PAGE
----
In America today we see rampant development, unsustainable resource exploitation, and commodification ruin both natural and built landscapes, disconnecting us from our surroundings and threatening our fundamental sense of place. Meanwhile, preservationists often respond with a counterproductive stance that rejects virtually any change in the landscape. In The Working Landscape, Peter Cannav# identifies this zero-sum conflict between development and preservation as a major factor behind our contemporary crisis of place. Cannav# offers practical and theoretical alternatives to this deadlocked, polarized politics of place by proposing an approach that embraces both change and stability and unifies democratic and ecological values, creating a "working landscape."
Place, Cannavo argues, is not just an object but an essential human practice that involves the physical and conceptual organization of our surroundings into a coherent, enduring landscape. This practice must balance development (which he calls "founding") and preservation. Three case studies illustrate the polarizing development-preservation conflict: the debate over the logging of old-growth forests in the Pacific Northwest; the problem of urban sprawl; and the redevelopment of the former site of the World Trade Center in New York City. Cannav# suggests that regional, democratic governance is the best framework for integrating development and preservation, and he presents specific policy recommendations that aim to create a "working landscape" in rural, suburban, and urban areas. A postscript on the mass exile, displacement, and homelessness caused by Hurricane Katrina considers the implications of future climate change for the practice of place.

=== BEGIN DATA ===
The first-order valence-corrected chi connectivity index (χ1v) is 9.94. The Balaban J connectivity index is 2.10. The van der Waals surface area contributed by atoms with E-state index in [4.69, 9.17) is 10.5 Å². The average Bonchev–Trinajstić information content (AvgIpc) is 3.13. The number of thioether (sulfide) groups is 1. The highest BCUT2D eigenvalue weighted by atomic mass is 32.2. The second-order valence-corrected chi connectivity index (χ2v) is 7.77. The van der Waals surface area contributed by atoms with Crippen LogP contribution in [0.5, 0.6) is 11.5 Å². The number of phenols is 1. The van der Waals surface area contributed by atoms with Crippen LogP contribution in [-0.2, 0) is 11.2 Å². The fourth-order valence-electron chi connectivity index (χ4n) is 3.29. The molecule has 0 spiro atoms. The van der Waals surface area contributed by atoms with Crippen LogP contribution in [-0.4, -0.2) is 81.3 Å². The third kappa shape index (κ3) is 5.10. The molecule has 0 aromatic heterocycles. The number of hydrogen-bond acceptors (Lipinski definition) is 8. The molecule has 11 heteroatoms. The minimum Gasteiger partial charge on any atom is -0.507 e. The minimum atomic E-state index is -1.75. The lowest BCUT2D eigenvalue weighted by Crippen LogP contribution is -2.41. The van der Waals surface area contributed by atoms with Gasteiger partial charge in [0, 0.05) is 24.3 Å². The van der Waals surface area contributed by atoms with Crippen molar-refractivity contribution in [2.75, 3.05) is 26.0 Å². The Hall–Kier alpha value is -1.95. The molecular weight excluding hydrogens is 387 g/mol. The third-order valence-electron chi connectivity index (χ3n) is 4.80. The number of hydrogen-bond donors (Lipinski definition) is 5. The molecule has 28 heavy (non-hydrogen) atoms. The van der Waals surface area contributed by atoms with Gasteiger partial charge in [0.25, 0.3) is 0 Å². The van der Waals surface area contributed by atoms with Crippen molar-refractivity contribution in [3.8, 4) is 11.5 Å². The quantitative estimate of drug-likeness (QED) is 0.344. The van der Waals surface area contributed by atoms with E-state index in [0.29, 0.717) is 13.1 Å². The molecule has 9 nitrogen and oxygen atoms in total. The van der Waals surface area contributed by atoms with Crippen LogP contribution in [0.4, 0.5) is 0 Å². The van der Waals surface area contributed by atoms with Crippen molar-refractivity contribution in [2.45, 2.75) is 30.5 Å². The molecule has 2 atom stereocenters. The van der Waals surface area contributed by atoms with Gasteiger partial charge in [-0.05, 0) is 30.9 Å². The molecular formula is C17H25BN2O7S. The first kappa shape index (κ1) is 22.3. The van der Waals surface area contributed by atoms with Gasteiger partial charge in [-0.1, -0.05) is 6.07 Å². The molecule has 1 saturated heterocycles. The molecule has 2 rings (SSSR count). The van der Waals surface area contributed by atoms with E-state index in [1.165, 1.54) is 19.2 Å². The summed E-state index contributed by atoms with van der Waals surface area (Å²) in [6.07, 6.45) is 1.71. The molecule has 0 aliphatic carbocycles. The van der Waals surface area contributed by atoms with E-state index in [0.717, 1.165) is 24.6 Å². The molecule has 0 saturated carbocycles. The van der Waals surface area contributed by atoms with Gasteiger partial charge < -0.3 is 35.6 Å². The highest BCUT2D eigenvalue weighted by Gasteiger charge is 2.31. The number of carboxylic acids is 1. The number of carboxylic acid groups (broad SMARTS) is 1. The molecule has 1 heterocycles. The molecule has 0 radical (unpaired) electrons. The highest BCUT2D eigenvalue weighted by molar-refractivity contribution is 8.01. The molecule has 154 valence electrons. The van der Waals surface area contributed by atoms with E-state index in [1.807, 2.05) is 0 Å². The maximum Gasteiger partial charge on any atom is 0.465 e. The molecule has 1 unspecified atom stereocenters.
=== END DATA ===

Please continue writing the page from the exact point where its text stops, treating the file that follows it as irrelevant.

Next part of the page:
As our impact on the land increases, we seem to be faced with a dilemma: to continue to found new landscapes and settlements, or to preserve old ones. In this far-reaching book, threaded through with illuminating and challenging case studies, Peter Cannavo shows us what a mistake it is to come down on one side or the other of this debate. Instead he makes a persuasive case for democratic engagement as the route to the effective integration of founding and preservation. This is how to create a truly working landscape. --Andrew Dobson, Professor of Politics, International Relations, and Environment, Keele University "An excellent book. Peter Cannavo examines a commonly noted dichotomy in environmentalism--the tension between preservation and development--but approaches it in a completely novel and thoroughly comprehensive way. Cannavo breaks down barriers between political theory, geography, urban design and planning, and sociology by weaving together arguments from all the disciplines in his critique of the preservation/development impasse, creating an academic space many of our colleagues have avoided. This comprehensive interdisciplinary approach is quite successful and is extremely rare in environmental thought." --David Schlosberg, Professor and Chair, Department of Political Science, Northern Arizona University "Cannavo captures the multidimensional and contested character of place in recent American struggles and the vital need for a democratic politics able to address this. The Working Landscape demonstrates impressive breadth of scholarship and theoretical sophistication, yet is clearly written, accessible, and engaging." --John M. Meyer, Associate Professor and Chair, Department of Government and Politics, Humboldt State University.
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